An amended bill that would reshape the way civil forfeiture works in Florida passed the House Judiciary Committee Thursday. Under current law, law enforcement can seize a person’s property, including cash, if they suspect it is being used to commit a crime or is the proceed from crime.
Under that scenario, no charges have to be filed against the person whose property is being seized.
The amended House bill now requires an arrest, with limited exceptions, before officers can take property. For law enforcement to enter into forfeiture of the property, which means they keep it, the agency must pay a $1,000 filing fee to the court and post a $1,500 bond payable to the property claimant if forfeiture proceedings are not successful.
That means the claimant would recover his or her property and also recoup an extra $1,500. That provision aims to ensure the claimant is reimbursed for costs associated with recovering the property.
The amendment raises the attorney’s fees that claimants can recover from $1,000 to $2,000. It also implements a 10-day window for law enforcement to obtain a seizure warrant. Under current law, there is little way to track seizures to determine whether they were proper. It provides meaningful oversight that will aid policy makers in making future changes to the law.
The measure provides transparency by requiring law enforcement to report all seized property and the type of property each year. An agency in noncompliance would have to pay a penalty.
“It really highlights the importance of private property rights and ensures that reasonable due process is used if we’re ever going to seize someone’s assets,” said State Sen. Jeff Brandes, sponsor of the Senate version of the bill.
As amended, the bill is now supported by the Florida Sheriffs Association, Florida Police Chiefs Association, the ACLU, NFIB, Institute for Justice, Drug Policy Alliance, James Madison Institute and Americans for Forfeiture Reform.
The compromise was the result of an intense back and forth between groups. Law enforcement and prosecutors have been vehemently opposed to civil forfeiture reform arguing it is a valuable tool to offer additional consequences against criminal activity and a way for law enforcement to bring in appropriate revenue.
But the process has become the subject of much scrutiny. It’s an issue that has extended well beyond the boundaries of Florida. John Oliver, the host of HBO’s “Last Week Tonight,” tackled the issue using his token humor and wit to highlight the problems with civil forfeiture laws.
He showed one man traveling cross-country with a large amount of cash borrowed from his father to get started in a new place with a new job. During a traffic stop, officers seized the cash, claiming he was traveling to another state to purchase drugs. No charges were filed.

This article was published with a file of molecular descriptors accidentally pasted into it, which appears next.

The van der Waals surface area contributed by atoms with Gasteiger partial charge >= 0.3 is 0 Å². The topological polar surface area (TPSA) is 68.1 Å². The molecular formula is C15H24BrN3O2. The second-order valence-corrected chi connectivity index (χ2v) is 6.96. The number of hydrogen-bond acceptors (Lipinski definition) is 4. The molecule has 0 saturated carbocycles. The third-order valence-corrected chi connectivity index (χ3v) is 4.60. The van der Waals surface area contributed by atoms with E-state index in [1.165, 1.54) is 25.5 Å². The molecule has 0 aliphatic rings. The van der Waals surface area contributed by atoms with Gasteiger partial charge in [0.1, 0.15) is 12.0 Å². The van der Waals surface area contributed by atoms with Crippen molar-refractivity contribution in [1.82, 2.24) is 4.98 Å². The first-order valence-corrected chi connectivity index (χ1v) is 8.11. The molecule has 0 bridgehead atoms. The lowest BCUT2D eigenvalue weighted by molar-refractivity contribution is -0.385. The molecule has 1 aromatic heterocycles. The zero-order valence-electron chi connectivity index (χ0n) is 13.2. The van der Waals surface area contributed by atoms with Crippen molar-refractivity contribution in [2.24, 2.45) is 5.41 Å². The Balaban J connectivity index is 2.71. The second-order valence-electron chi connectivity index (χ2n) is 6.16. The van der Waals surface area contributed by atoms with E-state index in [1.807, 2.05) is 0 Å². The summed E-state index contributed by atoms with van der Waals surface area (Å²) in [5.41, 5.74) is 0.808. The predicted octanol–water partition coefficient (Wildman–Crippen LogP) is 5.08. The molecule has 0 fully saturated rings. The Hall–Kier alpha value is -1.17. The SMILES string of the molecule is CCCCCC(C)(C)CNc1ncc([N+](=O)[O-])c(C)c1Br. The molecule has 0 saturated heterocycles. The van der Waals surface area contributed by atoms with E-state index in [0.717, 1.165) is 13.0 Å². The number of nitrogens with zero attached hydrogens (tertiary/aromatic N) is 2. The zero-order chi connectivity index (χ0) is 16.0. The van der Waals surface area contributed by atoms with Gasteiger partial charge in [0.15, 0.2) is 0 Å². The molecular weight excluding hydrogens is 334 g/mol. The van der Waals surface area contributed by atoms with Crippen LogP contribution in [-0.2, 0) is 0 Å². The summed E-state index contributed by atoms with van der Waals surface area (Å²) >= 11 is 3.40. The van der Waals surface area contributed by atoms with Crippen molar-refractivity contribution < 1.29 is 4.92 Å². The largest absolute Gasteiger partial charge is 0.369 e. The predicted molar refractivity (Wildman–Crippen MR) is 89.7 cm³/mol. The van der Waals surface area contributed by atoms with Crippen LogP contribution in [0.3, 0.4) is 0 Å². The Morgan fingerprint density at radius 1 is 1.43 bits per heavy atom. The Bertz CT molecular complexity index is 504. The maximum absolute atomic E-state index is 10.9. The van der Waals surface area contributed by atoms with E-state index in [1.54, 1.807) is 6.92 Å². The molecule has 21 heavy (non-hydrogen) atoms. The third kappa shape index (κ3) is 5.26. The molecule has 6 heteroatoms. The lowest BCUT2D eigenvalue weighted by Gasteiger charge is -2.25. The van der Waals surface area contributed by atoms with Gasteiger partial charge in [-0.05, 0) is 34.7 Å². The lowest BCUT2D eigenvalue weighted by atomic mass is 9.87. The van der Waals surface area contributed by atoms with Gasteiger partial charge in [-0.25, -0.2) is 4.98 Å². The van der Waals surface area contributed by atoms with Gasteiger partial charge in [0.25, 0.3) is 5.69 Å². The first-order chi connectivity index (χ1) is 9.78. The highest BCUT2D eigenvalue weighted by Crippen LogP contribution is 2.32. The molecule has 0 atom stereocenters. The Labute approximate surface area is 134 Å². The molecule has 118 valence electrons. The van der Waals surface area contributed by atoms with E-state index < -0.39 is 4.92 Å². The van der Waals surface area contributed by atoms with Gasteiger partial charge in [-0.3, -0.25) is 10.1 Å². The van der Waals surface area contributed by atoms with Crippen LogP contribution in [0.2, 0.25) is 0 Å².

Oliver highlighted another couple whose home was seized because the couple’s son was arrested on charges of possessing just $40 worth of cocaine.
The problem, as noted in the Oliver piece, is that civil forfeiture laws place the actual property as the subject of a civil suit, not the person. That’s how law enforcement can get around seizing property even if charges aren’t filed.
The Florida bill moving through the Legislature turns that on its head by putting additional pressure on law enforcement to prove the property was lawfully seized and safeguards claimants trying to retrieve their property. The bill gives those individuals a better recourse for recouping something valued at $1,000 when current law makes doing so potentially not worth the while.
Oliver showed several video clips shining a spotlight on problems associated with civil forfeiture. There’s a montage of several officers asking individuals at traffic stops whether or not they have large sums of U.S. currency on them. One officer even attempts to ask the question in mangled Spanish calling it “mucho mucho dinero” and refers to the man’s truck as “su trucky trailer.”
Another clip shows a member of police brass describing the items purchased through civil forfeiture as “pennies from heaven” used to buy “toys.”
But even though the amendment to this year’s civil forfeiture bill provides property rights protection, it also ensures law enforcement can still continue to seize property when it’s legal to do so.
Pinellas County Sheriff Bob Gualtieri, who is behind the measure, finally agreed in the late hours of Wednesday evening. However, he does take issue with using isolated incidents to make a case against civil forfeiture.
“We find there is more to the story and two sides to that coin,” Gualtieri said.
He described an example he’s heard before about a woman whose car was seized over one prescription pill. In that case, Gualtieri explained, the woman had been the subject of six law enforcement observed drug buys.
Brandes suspects there was finally buy-in from law enforcement groups because they recognized the issue was not going away. Brandes offered up a similar bill last year.
“My commitment was to work on this until we got a substantial solution,” Brandes said.
The Senate bill has one more stop in committee before heading to the floor for a full vote. Brandes said he’s confident that with the latest compromise, the issue will be passed this year.